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Oscar Wood

Head of Product & Co-Founder, now>press>play

In a post-Covid world, the attainment gap for young children is only widening. An immersive audio resource is seeking to help all pupils engage with their learning including the most disadvantaged.

“Many children have very limited, ever-decreasing life experiences,” says Oscar Wood, Head of Product and Co-Founder at now>press>play.

“Budgets are a huge issue for schools right now, and school trips will probably be one of the first things to go. But there is undoubtedly a need for a more balanced curriculum, with most children currently tied to a desk doing literacy and maths for several hours a day.”

Enhancing experiences

In response to these challenges, now>press>play has created an experiential audio learning resource for use in primary schools.

Wireless headphones allow each child to be the main character in one of over 80 educational ‘Experiences,’ from fixing a broken water cycle to helping an Egyptian pharaoh to the afterlife.

“Children learn by moving and being active,” Wood explains. “Sound and story in combination immerse them in a world and also eliminate behavioural issues because children aren’t distracted. The stories are emotionally engaging and curriculum-focused.”

Children learn by moving and being active.

Practical benefits

Follow-on resources provide teachers with reading comprehension, grammar exercises and writing tasks based on now>press>play’s Experiences.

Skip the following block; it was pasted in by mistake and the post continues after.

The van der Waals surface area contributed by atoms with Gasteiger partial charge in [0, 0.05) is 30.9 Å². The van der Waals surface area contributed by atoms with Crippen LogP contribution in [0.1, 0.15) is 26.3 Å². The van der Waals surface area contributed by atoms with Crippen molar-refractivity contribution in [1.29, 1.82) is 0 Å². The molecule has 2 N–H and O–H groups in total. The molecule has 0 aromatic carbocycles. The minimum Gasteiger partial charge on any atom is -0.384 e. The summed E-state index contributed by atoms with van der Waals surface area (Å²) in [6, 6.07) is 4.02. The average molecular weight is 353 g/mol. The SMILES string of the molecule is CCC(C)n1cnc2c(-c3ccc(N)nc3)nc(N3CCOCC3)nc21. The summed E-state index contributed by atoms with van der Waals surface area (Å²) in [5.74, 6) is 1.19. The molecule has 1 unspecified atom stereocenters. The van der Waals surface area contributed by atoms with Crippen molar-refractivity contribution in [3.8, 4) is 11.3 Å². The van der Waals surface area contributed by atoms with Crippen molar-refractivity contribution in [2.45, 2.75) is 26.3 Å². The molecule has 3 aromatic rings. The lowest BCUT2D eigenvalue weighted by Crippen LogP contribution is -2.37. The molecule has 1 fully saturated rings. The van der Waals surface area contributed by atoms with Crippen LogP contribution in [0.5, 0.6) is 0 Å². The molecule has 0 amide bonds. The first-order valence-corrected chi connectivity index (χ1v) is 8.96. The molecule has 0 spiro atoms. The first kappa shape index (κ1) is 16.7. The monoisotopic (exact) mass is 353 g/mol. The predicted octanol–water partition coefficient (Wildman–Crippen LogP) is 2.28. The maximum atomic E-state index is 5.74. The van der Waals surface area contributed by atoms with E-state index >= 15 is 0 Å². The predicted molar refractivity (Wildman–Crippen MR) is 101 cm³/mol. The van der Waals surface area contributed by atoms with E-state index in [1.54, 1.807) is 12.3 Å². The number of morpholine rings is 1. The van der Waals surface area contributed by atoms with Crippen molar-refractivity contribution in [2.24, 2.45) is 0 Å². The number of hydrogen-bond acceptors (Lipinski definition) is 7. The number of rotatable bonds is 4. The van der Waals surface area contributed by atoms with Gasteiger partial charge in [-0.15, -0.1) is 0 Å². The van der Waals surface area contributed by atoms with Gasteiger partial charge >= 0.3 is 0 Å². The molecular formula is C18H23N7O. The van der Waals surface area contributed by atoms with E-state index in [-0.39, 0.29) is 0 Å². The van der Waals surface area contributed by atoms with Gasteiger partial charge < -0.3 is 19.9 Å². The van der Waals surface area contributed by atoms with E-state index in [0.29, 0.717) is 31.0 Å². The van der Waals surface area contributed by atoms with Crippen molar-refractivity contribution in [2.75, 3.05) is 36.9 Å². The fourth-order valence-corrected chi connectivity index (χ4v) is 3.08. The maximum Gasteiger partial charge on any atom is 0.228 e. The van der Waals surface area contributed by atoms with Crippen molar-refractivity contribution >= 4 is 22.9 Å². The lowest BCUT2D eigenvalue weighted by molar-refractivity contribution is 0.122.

“They are easy to deliver and designed to reduce teachers’ planning time,” Wood says. “They are based on the curriculum but linked to this extremely engaging ‘wow moment’ the children have just had.”

Their approach is inherently accessible and inclusive, he adds, with 70% of teachers who have used the resource saying it particularly benefits pupils of lower ability.

“Although they have their own headphones, children are moving together, almost like a theatre ensemble. If someone’s understanding is slightly behind, they will realise what they are meant to be doing by seeing everyone else. It does a lot of that difficult differentiation and inclusion work for teachers and develops pupils’ ability to empathise with another person or character.”

Love of learning

With the resource already in over 600 schools across the UK, Wood hopes it can help instil a love of learning in future generations.

“We have a lot of aliens that come to visit Earth in our Experiences,” he says. “I think if an alien did come down, they wouldn’t necessarily think two hours of sums and spelling was a good way for a child to spend every day. In the absence of wholesale overhaul, helping children love learning will help them reach their potential.”

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